One of the most important steps in forming a corporation is creating your corporate bylaws. Think of them as your corporation's constitution.
Corporate bylaws are usually written after you've filed your articles of incorporation. Most states require you to create bylaws, but even if your state does not, it is good business practice to have them so that you can create structure and procedures to follow.
Items in Corporate Bylaws
Your corporate bylaws can be as brief or as expansive as you wish. Following are the items normally included:
- The corporate purpose
- Basic details about the corporation, such as address and location of the headquarters
- The procedure for amending corporate bylaws and articles of incorporation
- The names of the officers and directors of the corporation, as well as the number of board members
- How officers and directors are selected and, if necessary, removed
- A requirement that the directors disclose any conflicts of interest they may have
- Indemnification of directors and officers from liability for the corporation
- The procedure for keeping your corporate records
- The procedure for resolving internal disputes, such as those between a board member and an executive
- Dates and procedures for the annual meeting
- Your company's requirements for a quorum for voting purposes
- The rules for voting proxies
- How your corporation issues stock, as well as the classes of stock and number of each class
- The responsibilities that each officer is required to handle
Making Corporate Bylaws Official
Once your bylaws have been written, they must be voted on by the corporation's board. Upon approval, the bylaws become official and binding on your corporation. If your state requires bylaws, you must then file them with the state Secretary of State's office, or the agency in your state that manages corporations. Make sure each board member and officer receives the bylaws so they can become familiar with them.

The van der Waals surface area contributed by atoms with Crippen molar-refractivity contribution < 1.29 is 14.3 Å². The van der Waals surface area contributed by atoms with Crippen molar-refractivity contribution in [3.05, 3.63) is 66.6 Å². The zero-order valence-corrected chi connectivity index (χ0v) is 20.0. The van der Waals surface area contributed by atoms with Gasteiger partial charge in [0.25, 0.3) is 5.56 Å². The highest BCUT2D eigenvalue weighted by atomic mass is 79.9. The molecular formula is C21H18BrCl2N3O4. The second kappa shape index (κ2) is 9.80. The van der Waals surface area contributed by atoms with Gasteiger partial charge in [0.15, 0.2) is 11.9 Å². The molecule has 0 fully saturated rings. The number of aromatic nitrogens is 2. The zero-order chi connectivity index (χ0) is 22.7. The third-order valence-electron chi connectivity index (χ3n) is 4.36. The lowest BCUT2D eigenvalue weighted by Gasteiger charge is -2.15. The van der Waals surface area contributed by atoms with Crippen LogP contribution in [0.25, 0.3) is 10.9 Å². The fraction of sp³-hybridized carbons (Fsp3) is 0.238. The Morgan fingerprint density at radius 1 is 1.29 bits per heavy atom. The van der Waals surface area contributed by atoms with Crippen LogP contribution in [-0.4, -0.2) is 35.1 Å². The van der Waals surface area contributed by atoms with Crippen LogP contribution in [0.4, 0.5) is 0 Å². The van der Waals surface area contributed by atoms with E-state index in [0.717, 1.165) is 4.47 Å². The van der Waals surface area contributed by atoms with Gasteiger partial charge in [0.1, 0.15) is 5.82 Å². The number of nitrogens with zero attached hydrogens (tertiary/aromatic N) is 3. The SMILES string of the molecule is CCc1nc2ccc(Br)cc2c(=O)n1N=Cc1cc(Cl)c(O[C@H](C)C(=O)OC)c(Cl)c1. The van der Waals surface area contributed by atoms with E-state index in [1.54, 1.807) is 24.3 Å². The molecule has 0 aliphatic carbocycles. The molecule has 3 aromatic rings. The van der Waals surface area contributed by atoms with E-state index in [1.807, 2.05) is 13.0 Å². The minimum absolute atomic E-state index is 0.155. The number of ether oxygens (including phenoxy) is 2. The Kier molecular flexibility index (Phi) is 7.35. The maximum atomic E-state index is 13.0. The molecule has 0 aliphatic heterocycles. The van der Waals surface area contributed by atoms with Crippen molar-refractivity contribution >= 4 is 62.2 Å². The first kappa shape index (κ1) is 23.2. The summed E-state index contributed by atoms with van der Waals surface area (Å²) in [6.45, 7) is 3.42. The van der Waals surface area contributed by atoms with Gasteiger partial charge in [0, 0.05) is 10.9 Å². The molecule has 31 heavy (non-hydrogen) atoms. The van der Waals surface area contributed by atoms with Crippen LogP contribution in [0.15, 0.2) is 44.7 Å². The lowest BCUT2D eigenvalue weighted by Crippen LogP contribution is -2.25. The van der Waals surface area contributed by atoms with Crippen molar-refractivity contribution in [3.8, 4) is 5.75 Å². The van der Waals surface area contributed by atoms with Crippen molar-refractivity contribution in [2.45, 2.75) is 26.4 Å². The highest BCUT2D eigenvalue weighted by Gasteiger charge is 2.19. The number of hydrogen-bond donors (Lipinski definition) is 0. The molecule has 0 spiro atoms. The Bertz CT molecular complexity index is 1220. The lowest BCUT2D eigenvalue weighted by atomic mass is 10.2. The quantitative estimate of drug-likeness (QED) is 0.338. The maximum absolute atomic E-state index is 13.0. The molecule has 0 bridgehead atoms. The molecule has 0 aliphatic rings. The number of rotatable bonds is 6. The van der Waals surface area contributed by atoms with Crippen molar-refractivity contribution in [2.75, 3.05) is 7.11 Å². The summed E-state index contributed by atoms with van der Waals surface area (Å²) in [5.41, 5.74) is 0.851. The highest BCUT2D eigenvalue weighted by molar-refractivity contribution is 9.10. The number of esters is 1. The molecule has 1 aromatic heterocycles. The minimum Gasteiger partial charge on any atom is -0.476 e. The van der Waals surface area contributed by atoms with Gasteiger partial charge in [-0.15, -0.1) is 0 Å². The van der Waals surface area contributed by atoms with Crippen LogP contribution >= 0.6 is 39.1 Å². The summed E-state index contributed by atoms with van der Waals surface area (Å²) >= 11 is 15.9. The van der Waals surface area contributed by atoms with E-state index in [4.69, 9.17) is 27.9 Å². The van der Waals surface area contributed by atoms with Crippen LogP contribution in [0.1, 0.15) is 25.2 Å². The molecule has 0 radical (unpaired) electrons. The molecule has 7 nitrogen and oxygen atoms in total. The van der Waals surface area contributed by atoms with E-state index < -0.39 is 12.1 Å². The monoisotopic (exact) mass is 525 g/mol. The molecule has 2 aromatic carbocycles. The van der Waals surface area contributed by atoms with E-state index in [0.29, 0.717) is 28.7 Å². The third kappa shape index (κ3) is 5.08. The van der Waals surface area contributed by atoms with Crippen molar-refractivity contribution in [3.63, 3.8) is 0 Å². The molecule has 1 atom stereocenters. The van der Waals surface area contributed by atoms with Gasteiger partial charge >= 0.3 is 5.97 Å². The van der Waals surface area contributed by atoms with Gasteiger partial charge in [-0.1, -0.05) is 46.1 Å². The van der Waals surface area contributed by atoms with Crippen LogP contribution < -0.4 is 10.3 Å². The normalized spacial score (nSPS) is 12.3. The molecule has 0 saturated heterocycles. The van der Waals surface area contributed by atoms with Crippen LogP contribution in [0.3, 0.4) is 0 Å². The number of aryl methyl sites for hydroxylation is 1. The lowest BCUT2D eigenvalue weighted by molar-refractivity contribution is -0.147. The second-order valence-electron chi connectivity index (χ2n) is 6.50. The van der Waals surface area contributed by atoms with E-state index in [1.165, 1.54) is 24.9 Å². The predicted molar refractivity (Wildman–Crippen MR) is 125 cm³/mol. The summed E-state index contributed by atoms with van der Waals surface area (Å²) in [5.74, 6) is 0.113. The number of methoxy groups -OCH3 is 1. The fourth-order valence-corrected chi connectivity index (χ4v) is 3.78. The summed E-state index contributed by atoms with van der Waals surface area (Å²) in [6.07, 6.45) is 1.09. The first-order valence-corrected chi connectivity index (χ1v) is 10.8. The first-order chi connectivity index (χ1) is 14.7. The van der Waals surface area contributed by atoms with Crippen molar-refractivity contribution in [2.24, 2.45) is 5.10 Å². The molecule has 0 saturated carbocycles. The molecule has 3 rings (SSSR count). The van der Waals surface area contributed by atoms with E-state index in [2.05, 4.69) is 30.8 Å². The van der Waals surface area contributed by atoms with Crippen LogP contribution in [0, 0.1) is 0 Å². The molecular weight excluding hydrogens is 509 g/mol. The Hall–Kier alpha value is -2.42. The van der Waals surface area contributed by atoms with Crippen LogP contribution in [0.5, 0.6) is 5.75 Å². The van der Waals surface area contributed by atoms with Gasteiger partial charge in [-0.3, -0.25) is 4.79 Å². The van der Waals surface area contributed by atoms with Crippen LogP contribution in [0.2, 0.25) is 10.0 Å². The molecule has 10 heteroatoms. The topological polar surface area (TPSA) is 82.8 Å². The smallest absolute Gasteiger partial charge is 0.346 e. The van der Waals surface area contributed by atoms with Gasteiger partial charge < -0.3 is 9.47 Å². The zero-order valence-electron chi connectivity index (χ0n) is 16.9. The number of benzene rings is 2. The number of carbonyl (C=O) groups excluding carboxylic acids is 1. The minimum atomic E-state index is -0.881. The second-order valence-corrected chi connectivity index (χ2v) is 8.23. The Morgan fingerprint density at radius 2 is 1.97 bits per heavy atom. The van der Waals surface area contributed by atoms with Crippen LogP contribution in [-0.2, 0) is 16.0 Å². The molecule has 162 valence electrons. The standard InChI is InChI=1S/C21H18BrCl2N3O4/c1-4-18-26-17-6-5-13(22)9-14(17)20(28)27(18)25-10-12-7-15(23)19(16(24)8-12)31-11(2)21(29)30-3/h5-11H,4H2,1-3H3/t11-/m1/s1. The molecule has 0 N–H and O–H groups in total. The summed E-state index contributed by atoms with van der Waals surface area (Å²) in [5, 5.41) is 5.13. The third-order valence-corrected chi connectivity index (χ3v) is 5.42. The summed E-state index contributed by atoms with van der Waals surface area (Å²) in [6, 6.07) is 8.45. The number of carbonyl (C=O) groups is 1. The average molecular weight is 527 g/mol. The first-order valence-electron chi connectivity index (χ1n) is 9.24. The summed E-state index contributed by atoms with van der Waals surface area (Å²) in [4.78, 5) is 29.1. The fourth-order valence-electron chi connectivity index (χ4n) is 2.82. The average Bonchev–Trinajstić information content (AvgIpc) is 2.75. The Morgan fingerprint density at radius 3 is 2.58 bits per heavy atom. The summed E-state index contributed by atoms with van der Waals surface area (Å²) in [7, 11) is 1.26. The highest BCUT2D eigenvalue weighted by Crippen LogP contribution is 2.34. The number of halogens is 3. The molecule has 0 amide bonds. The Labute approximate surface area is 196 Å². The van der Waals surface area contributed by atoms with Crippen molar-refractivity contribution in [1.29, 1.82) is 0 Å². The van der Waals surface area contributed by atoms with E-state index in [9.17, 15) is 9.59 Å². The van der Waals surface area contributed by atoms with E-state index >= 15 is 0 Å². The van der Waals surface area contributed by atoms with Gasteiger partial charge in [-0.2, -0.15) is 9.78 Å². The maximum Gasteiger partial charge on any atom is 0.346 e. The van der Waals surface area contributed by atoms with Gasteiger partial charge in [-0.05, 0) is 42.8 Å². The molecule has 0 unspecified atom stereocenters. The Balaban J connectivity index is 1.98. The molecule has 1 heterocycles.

Using Your Bylaws
It's important to remember that your bylaws contain the guidelines your corporation must follow as it operates. If there is ever a question about a process or procedure, check your bylaws for the answer. You may also need to disclose your bylaws to potential creditors or investors, as well as banks and insurers.
Amending Your Bylaws
If at some point you find that you need to amend your corporation's bylaws, check the bylaws for the procedure to do so. Most bylaws with amendment procedures require calling a meeting of the board of directors and holding a vote on the amendment. The bylaws should state how many votes are needed, but a majority is generally the rule. If the amendment passes, you must then change the bylaws to reflect the new information and, if required by your state, file the amended bylaws with the appropriate state agency.
Your corporation's bylaws are the roadmap for how your corporation does business. Making sure they are written clearly and thoroughly can help your corporation avoid any bumps in the road.